Since 2012, British Columbia’s 25 public postsecondary institutions and the Ministry of Advanced Education and Skills Training have collaborated through the “Administrative Service Delivery Transformation” Program to share ideas, best practices, expertise and resources to improve the delivery of post-secondary education administration and other supporting functions.

One of the by-products of that effort is the collaborative procurement that Silva leads. Silva understands that, if collaboration is to be successful, a leader must invest in creating a common understanding among the consortia. “For collaboration to succeed, I need to be sensitive to what collaboration means for our members. In other words, what are they going to get out of this? I’d like to think that we have created a positive space where we can create something that is tangible,” Silva said.

Silva shared a collaboration example that emphasizes the importance of a multi-functional team working towards a positive outcome. “We brought in functional leaders from facilities and procurement from across the province to work on the Elevator Maintenance Contract. Working with a consultant, with the support of the provincial Safety Authority, we worked together as a group, spending countless hours working on developing specifications, approaches, and outcomes.”

The collaborative Elevator Maintenance effort was a success. Silva explained, “And through that engagement, sustained throughout that engagement, we walked everyone through every step of the way. As a result, not only did we end up with two robust contracts that any of our 25 members can use, the new contracts save time, increase capabilities, and improve outcomes.”

Procurement Drives Sustainability

“If there are favorable habitats and favorable forms of association for animals and plants, as ecology demonstrates, why not for men? If each particular natural environment has its own balance; is there not perhaps an equivalent of this in culture?” —Lewis Mumford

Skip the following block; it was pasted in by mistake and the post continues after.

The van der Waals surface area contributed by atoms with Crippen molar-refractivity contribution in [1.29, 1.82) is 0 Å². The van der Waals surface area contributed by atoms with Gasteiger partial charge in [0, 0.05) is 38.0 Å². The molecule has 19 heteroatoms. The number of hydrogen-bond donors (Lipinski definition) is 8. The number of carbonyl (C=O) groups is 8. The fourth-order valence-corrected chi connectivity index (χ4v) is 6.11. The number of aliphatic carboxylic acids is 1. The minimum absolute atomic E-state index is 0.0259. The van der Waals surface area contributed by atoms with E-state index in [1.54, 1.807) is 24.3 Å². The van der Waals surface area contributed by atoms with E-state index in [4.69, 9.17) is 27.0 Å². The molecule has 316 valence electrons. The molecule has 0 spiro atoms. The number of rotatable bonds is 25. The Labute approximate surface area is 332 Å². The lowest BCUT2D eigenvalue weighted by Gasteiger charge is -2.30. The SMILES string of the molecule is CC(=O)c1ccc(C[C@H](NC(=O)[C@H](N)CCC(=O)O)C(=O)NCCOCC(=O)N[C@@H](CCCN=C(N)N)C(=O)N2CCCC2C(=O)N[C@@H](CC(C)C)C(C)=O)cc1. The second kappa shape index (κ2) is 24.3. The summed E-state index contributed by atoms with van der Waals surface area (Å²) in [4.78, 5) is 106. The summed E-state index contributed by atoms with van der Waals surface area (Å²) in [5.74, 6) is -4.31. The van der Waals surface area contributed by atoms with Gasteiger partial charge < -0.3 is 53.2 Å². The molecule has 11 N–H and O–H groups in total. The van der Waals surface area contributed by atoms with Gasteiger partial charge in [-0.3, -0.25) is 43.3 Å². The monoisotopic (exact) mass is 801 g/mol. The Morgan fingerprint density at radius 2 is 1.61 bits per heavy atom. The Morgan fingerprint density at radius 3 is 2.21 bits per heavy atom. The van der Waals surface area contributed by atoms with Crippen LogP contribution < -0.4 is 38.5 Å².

If procurement is truly a gateway to opportunity, then there is no greater opportunity than reducing our carbon footprint. Silva ruminated, “For example, if you think about the pressure that we put on our environment to make paper…” Silva continued, “We have an opportunity to make small changes that can make a big impact.”

Silva and his team knew that there had to be a more eviromently friendly way of making paper. “One of the opportunities that we were and are pursuing is reducing our need for wood fiber-based paper and shifting to an alternative fiber,” he said.

It is the greater cause that Silva and his team have been working on for the last several years. “Through our collaboration efforts, we identified a source that uses sugar waste by-products to make paper. The product is called Sugar Sheet,” Silva explained.

Converting to Sugar Sheet was no easy task, but with the innovations in production, it is now possible. Silva shared the success story, “The supplier had to ensure that the product was comparable in performance to traditional copy. With the support of The University of British Columbia student researchers, innovative leaders and partners within the intuitions who understand the net environmental impact of the solution, and because making Sugar Sheet is now cost effective, the final hurdle was overcome. Sugar Sheet is now in our reach.”

Silva understands the bigger picture significance of their collaborative effort. “I consider this as an example of procurement driving transformation and innovation,” he explained.

“We have an opportunity to make small changes that can make a big impact.”

Opportunity

Silva offered a rhetorical question for the potential procurement professional: “How many roles are there where you can, through your efforts, drive innovation?”

Silva believes that procurement is a gateway to opportunity. “Be it opportunities for the institution or the sector you work in.” He knows this because he is the quintessential example.

“Without work, all life goes rotten. But when work is soulless, life stifles and dies.” —Albert Camu